The optical lithography is extending its life by combining high numerical aperture (NA) optics and shorter wavelength. The shorter wavelength lithography has required the new developments of related technologies. In particular, DUV resists require an entirely different resist chemistry. Much progress has been demonstrated in the field of transparent chemically amplified resists with high sensitivity. However, this DUV lithography ((lambda) equals 248 nm) has been delayed for mass production due to their limitations, such as (i) delay time effects, (ii) high cost ownership due to expensive resist materials and laser maintenance, and (iii) critical dimension (CD) variation over topography caused by multireflection of topographic features. On the other hand, i- line lithography ((lambda) equals 365 nm) has apparently been applied to 64M DRAM of 0.35 micrometers design rule, and attempted to 0.30 micrometers technology which corresponds to 2nd generation 64M DRAM or 1st generation 256 M DRAM. It might be achieved by combination of off-axis illumination (OAI), phase shift mask (PMS) and advanced resist process technique of i-line lithography. Therefore, i-line lithography can be more practical method rather than DUV lithography for the mass production. In this paper, we have optimized the i-line lithographic techniques for the various pattern shape and density for 0.30 micrometers design rule. Optimum duty ratio was tried to find for line and space, contact hole patterns. The basic rule is to keep the minimum Cr width over 0.30 micrometers mask. OAI have been applied to get higher contrast of line and space, and even contact hole patterns, and achieve good pattern fidelities of island patterns. By the implementation of OAI, process latitudes were greatly improved compared to that of conventional techniques. In order to optimize the process over the actual topography, optimum numerical aperture (NA) and aperture of the OAI were selected. In conclusion, 0.30 micrometers design rule device was successfully fabricated by optimizing the advanced i-line lithographic techniques.
Phase-shifting mask allows remarkable improvement of the resolution and depth of focus than is possible with conventional mask. In this paper, we examine the optimum coherence factor ((sigma) ) and numerical aperture (NA) by considering the process margins of conventional and alternating shifter L&S patterns on high NA i-line stepper and next we investigate the possibility to apply this optimum parameter in real devices of 0.25 micrometers - 0.35 micrometers design rules. We evaluate the process window, line and space duty ratio, CD difference by proximity effect, illumination uniformity, and neighboring linewidth variation with experimental and simulations including resist profile as well as aerial image. In this experiment, we obtained the DOF of 2.0 micrometers for 0.25 micrometers alternating shifter L&S with an optimum coherence factor on high NA i-line stepper and we can conclude that 256 Mb DRAM with 0.25 micrometers design rule could be printed with large DOF.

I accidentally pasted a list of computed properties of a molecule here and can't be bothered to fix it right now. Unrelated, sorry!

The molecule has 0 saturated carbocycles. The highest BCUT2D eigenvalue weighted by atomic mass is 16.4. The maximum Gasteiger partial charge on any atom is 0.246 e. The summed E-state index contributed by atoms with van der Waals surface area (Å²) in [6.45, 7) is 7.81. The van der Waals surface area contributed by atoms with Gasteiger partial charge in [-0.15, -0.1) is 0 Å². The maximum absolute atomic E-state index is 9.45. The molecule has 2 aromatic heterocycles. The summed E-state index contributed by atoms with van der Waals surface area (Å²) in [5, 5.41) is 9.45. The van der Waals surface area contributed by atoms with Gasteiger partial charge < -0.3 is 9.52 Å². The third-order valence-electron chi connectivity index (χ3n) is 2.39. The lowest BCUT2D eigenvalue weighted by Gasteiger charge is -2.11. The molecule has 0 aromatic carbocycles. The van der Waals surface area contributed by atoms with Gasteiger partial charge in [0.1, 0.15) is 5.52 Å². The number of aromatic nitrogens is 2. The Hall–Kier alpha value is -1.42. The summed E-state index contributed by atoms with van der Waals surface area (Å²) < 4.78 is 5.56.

This paper describes the phase shift mask (PSM) effects in view of production using i-line lithography. For the PSM technology, it was hard to control process because the process condition was limited by the exposure tool. To fabricate the 256MB DRAM with 0.25 micrometers minimum feature size (MFS), we evaluated the PSM including attenuated type for conventional patterns and a 0.25 micrometers cell array using positive and negative tone phase shift mask for actual process. Furthermore, we applied various approaches to get a sufficient depth of focus (DOF) and high resolution using an i-line system with 0.57 NA, an off-axis illumination system, low partial coherence factor, and process in cases of alternating, subresolution, and attenuated type of phase shift mask. As a result, even if pattern delineation was possible, we should optimize design, topology structure, and process to get enough DOF margin, good uniformity, and high repeatability for device fabrication.
As the density of VLSI circuits increases, the proximity effect has been one of the critical issues in optical lithography. In general, the linewidth difference between dense and isolated patterns corresponds to 0.08 micrometers when a conventional i-line single resist process using a 0.54 NA is applied to the half-micron geometry on a flat wafer. Therefore, this linewidth difference has significantly affected the process stability in the real process applications. This paper describes the dependency of the proximity effects on the pattern size, line and space duty ratio, kinds of substrate film, defocus effect during exposure, and resist process conditions related to the variation of the resist thickness and develop time. Critical dimension (CD) deviation caused by the different latent image contrast is also experimentally monitored using two different photoresists. A simulation is performed for the purpose of obtaining the optimum resist thickness to reduce CD difference caused by the variations of resist thickness in the real topography.